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Mr. SMITH of Washington. I yield myself such time as I may consume.

I do not oppose military commissions. I think military commissions are an important tool, particularly when you are talking about people who are captured overseas, potentially in Afghanistan, Yemen, Somalia. I agree with the gentleman in that there are instances when the evidence necessary requires a military commission.

Yet the problem with this amendment is it says it has to be a military commission, that Article III courts are never an option. We have an extensive history of capturing terrorists overseas, of bringing them back to the United States, of trying them in Article III courts, and of convicting them and putting them in prison. We've done that a number of different times, and it is an option that should be on the table. I cannot support taking that option completely away under any circumstances, because there are a couple of problems with military commissions.

They are necessary for many of the reasons that Mr. Rooney stated. However, they are also relatively new. We had some military commissions during World War II--I believe just one for a particular group of German spies who were here in the U.S. We've done a couple since then, but they are untested, and there will undoubtedly be appeals.

The beauty of the Article III courts is you have 230 years of history. My math may be off a little bit there, but you have over 200 years of history. Let's put it that way. It's well developed, and you know what's coming, and you can prepare the evidence accordingly. We don't know what's going to come from a military commission.

The second problem with the military commissions is that our overseas allies are not as fond of them as we are, and it may inhibit our ability to get them to turn terrorists over to us for prosecution if they know they have to go to military commissions.

This amendment doesn't make any sense. To take Article III courts completely off the table is taking an option away from the President and from this country to properly protect us. There are going to be instances when we are going to want to use that tool and other instances when we will want to use the military commissions, and this amendment takes away that option in a way that, I believe, will hamper national security. It will limit our options for how to prosecute terrorists.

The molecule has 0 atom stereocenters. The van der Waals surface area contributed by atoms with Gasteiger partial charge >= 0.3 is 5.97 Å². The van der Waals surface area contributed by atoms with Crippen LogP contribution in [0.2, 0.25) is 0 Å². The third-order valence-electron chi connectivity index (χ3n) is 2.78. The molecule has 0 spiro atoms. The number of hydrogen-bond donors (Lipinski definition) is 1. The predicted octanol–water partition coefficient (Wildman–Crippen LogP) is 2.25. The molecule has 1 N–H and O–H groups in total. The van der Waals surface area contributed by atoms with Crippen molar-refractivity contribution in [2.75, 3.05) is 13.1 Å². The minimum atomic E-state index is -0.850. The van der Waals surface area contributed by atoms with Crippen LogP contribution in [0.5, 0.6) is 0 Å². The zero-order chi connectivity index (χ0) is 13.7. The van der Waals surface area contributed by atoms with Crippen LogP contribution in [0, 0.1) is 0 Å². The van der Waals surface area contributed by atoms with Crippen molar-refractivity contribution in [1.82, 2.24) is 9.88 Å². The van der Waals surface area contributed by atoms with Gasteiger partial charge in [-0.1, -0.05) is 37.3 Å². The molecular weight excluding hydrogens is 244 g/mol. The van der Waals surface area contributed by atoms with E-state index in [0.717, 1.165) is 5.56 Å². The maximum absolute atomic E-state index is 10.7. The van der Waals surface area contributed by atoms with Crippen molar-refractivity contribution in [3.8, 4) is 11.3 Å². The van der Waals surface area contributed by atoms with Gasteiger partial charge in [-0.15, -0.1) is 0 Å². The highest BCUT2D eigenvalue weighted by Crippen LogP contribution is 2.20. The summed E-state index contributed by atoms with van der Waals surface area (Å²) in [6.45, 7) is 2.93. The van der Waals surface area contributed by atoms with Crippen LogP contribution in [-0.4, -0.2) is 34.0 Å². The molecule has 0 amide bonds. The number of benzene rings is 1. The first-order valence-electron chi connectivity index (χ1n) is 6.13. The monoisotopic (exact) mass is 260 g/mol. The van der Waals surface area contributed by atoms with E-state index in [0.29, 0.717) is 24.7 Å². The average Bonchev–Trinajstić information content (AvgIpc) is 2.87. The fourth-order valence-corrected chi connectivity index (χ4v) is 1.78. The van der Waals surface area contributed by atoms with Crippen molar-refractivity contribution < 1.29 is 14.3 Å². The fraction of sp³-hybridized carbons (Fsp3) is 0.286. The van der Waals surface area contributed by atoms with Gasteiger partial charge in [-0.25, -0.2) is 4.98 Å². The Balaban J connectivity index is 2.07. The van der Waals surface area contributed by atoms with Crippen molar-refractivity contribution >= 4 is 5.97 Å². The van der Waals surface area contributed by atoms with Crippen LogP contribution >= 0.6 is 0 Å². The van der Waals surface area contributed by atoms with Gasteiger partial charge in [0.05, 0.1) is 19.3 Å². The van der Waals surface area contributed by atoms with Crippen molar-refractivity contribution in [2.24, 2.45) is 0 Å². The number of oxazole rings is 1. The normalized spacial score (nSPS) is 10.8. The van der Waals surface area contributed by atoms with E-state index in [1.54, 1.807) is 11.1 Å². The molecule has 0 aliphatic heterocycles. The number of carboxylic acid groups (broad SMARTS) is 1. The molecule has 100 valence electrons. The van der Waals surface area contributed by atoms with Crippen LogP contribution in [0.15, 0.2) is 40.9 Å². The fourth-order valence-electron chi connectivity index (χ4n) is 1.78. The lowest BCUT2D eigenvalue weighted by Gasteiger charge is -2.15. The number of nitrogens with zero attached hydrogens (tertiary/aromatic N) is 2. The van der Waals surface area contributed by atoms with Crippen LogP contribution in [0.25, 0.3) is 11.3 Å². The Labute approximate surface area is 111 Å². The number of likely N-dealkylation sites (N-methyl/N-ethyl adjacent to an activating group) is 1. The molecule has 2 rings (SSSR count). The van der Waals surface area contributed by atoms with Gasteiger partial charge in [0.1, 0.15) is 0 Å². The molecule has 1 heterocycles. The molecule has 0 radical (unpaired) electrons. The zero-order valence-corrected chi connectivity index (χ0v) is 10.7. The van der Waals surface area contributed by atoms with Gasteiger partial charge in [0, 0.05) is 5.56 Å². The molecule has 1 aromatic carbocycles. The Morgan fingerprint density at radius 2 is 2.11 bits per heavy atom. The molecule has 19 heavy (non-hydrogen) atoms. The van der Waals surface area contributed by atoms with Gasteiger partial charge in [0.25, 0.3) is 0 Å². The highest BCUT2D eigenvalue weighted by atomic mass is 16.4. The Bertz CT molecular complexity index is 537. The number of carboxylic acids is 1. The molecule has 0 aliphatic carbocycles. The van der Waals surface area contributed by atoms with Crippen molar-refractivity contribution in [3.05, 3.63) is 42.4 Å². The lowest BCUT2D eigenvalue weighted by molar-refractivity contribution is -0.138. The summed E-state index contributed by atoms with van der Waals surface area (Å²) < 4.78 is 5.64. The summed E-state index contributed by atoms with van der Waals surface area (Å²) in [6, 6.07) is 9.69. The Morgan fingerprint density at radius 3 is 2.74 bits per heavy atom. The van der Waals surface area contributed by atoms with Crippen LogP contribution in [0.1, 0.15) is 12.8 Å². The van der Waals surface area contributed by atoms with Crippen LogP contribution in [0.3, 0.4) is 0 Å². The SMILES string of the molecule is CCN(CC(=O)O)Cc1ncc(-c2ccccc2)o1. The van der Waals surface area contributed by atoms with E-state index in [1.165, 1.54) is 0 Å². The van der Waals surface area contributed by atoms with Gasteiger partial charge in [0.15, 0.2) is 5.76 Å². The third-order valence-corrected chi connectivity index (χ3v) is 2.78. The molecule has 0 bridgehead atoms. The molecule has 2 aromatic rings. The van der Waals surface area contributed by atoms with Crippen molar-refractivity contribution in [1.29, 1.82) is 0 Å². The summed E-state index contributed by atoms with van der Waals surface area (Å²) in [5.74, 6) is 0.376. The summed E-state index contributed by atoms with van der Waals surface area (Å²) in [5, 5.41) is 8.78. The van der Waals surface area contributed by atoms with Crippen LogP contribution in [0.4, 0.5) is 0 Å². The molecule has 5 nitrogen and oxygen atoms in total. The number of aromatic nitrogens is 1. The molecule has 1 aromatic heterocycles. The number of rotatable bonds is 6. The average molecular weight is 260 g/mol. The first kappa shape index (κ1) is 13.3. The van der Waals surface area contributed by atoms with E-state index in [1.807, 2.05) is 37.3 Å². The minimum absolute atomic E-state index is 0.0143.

I will say this again, and I will emphasize this: we seem to have totally lost track of the fact that the Department of Justice, the FBI, our Article III courts have been one of the most important tools in successfully stopping the terrorists--over 400 tried, convicted, and locked up for life. That is a very effective tool. The FBI knows how to investigate crimes. It knows how to interrogate suspects. It can do the job.

Why would we take that tool in our toolbox and throw it away? It doesn't make sense. For that reason, I have to oppose this amendment.

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Mr. SMITH of Washington. Mr. Chairman, I yield myself the balance of my time.

Three quick points. I think the difference here and the reason that I drafted my amendment to say ``just in the U.S.,'' I think is a legitimate point. Overseas we do not have the same control over the investigatory process that we have here domestically. There's a clear difference between dealing with someone here domestically. That's why in the last 10 years we haven't done anything other than try people here in the U.S. under Article III courts. We haven't needed military commissions. That's why I think we should take that power away from the President because it's an extraordinary amount of power to give him that isn't necessary.